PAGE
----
With only three solo albums released in the span of thirty-three years, this night like most nights for the last fifteen or so years consisted mainly of Supertramp classics. Roger stated “There I was, 19 years old in England. I had many dreams. Dreamt of going to California and seeing all the beautiful girls there.” He joked that he didn’t know about Canada and that if he had, it might have being a whole different story … “Breakfast in Canada” as the band served up more nostalgia with “Breakfast in America” followed by “Hide in Your Shell”.
Two newer songs, albeit sixteen years old, were performed. It was like discovering pearls from the ocean floor for those not aware of this album. “Along Came Mary” and “Death and a Zoo” from “Open the Door”, his last album, was recorded mainly in France and only released in France and Austria. It could have easily been a sequel to “In the Eye of the Storm”.
It was “Two of Us”, the closing track on “Crisis? What Crisis?” that alluded to a partnership that was to carry on, but on this night the audience joined as partners when Roger put them to work. “Remember when everyone used to whistle?” quipped Roger. The audience was in unison for the start of “Easy Does It” as Roger strummed his acoustic guitar, the song flowing into “Sister Moonshine” where Roger’s strings interplayed with Aaron’s saxophone tones. There was no stoppage in music as the band continued with “The Logical Song”, bringing back memories of that iconic album cover of the New York skyline created from white china crockery and Libby the waitress striking a pose similar to that of the Statue of Liberty, holding up a glass of orange juice and a menu rather than a torch and a tablet.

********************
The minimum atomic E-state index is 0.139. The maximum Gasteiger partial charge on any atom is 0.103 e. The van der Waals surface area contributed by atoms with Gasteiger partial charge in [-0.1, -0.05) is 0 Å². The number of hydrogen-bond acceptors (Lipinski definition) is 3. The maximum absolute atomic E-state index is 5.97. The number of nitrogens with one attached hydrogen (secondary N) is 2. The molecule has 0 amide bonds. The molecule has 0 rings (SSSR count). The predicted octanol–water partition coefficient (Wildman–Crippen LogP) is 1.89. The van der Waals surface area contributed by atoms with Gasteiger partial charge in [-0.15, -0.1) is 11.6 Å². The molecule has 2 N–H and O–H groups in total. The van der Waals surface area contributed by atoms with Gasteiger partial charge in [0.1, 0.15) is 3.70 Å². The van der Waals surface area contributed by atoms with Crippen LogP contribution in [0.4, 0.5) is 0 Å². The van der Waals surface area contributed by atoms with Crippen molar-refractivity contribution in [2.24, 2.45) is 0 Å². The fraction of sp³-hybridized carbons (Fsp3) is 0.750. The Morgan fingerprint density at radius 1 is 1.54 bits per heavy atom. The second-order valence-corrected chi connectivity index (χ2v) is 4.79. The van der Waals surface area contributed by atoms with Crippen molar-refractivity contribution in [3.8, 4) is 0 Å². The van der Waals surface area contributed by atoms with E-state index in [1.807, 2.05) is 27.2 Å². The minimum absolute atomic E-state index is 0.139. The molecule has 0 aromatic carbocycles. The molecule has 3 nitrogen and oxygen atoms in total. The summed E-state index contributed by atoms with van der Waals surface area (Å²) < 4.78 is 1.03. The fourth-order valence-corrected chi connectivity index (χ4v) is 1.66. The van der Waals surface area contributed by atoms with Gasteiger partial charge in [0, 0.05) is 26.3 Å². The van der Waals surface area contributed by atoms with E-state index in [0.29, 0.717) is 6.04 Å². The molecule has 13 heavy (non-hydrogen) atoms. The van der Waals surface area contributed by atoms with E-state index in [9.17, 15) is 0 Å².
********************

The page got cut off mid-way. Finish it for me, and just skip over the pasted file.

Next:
Roger mentioned that it was such a fun one to play and that he never tried to write, sit down to write a song or a hit song. Whenever he did, he just fell flat on his face. “Music was really where I kind of went to be alone and just express what was going on inside.” he explained.
It took many years if not decades, but Roger Hodgson is out of his shell now. He remains to this day a very active touring musician, performing to well-received solo tours, both with and without a backing band.
Take the Long Way Home
Breakfast in America
Hide in Your Shell
Along Came Mary
Death and a Zoo
Easy Does It
The Logical Song
Lord Is It Mine
Death and a Zoo
If Everyone Was Listening
Only Because of You
Child of Vision
Had a Dream
Give a Little Bit
It’s Raining Again